Epidemiology of Vasopressin Use for Adults with Septic Shock.
Ann Am Thorac Soc. 2016 Jul 12;
Authors: Vail EA, Gershengorn HB, Hua M, Walkey AJ, Wunsch H
RATIONALE: Vasopressin may be used to treat vasodilatory hypotension in septic shock, but it is not recommended by guidelines as a first or second-line agent. Little is known about how often the drug is used currently in septic shock.
OBJECTIVES: We conducted this study to describe patterns of vasopressin use in a large cohort of US adults with septic shock and to identify patient and hospital characteristics associated with vasopressin use.
METHODS: Retrospective cohort study of adults admitted to US hospitals with septic shock in the Premier healthcare database (July 2008 - June 2013). We performed multilevel mixed-effects logistic regression with hospitals as a random effect to identify factors associated with use of vasopressin alone or in combination with other vasopressors, on at least one day of hospital admission. We calculated quotients of Akaike Information Criteria (AIC) to determine relative contributions of patient and hospital characteristics to observed variation.
MEASUREMENTS AND MAIN RESULTS: Among 584,421 patients with septic shock in 532 hospitals, 100,923 (17.2%) received vasopressin. 6.1% of patients receiving vasopressin received vasopressin alone, and 93.9% received vasopressin in combination with other vasopressors (up to 5 vasopressors in 15 different combinations). The mean monthly rate of vasopressin use increased from 14.5% to 19.6% over the study period, representing an average annual relative increase of 8% (p<0.001). The median hospital rate of vasopressin use during septic shock was 11.7% (range 0 to 69.7%). Patient demographic and clinical characteristics, including patient age (aOR 0.71 for age greater than 85 years compared to the reference group of age less than 50 years, 95% CI 0.69-0.74) and acute respiratory dysfunction (aOR 3.25, 95% CI 3.20 - 3.31) were responsible for the majority of observed variation in vasopressin use (quotient of AICs 0.56). However, hospital of admission also contributed substantially to observed variation (quotient of AICs 0.37).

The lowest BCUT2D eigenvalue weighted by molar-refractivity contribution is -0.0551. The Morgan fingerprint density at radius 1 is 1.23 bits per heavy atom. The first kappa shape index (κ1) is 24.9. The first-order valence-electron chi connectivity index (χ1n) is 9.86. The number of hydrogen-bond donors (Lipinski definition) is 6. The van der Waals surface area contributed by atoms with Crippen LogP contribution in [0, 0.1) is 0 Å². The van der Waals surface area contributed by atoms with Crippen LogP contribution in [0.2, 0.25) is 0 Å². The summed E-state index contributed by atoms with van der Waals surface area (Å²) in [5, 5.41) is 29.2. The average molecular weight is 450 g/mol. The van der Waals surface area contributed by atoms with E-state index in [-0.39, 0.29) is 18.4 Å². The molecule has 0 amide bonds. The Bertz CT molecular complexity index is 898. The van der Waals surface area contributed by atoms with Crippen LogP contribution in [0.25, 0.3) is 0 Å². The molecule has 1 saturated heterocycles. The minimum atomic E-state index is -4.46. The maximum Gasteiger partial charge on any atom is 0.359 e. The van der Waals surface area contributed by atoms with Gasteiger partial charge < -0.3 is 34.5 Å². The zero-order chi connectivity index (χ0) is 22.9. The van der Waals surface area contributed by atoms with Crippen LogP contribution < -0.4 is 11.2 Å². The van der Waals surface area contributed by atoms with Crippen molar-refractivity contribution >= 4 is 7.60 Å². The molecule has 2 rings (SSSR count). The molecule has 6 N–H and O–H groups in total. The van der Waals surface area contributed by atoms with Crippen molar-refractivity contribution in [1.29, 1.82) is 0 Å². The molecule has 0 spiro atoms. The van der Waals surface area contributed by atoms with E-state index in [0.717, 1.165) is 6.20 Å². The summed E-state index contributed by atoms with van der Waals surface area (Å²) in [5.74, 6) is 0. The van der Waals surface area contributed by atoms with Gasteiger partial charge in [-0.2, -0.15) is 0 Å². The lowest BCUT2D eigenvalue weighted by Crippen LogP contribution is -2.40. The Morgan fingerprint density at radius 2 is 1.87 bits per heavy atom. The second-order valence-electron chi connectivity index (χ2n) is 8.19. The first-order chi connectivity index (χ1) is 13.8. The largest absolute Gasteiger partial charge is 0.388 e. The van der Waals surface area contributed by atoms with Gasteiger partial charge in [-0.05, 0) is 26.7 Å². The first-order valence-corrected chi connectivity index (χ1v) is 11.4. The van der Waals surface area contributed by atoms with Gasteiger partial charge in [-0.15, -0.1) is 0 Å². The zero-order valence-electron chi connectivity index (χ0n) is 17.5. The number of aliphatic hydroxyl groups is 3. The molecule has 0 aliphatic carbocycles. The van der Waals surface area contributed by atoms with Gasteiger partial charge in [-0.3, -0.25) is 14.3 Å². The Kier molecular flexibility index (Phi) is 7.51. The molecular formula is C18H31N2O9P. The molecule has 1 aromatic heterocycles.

CONCLUSIONS: Approximately one fifth of patients with septic shock received vasopressin, but rarely as a single vasopressor. The use of vasopressin has increased over time. The likelihood of receiving vasopressin was strongly associated with the specific hospital to which each patient was admitted.
PMID: 27404213 [PubMed - as supplied by publisher]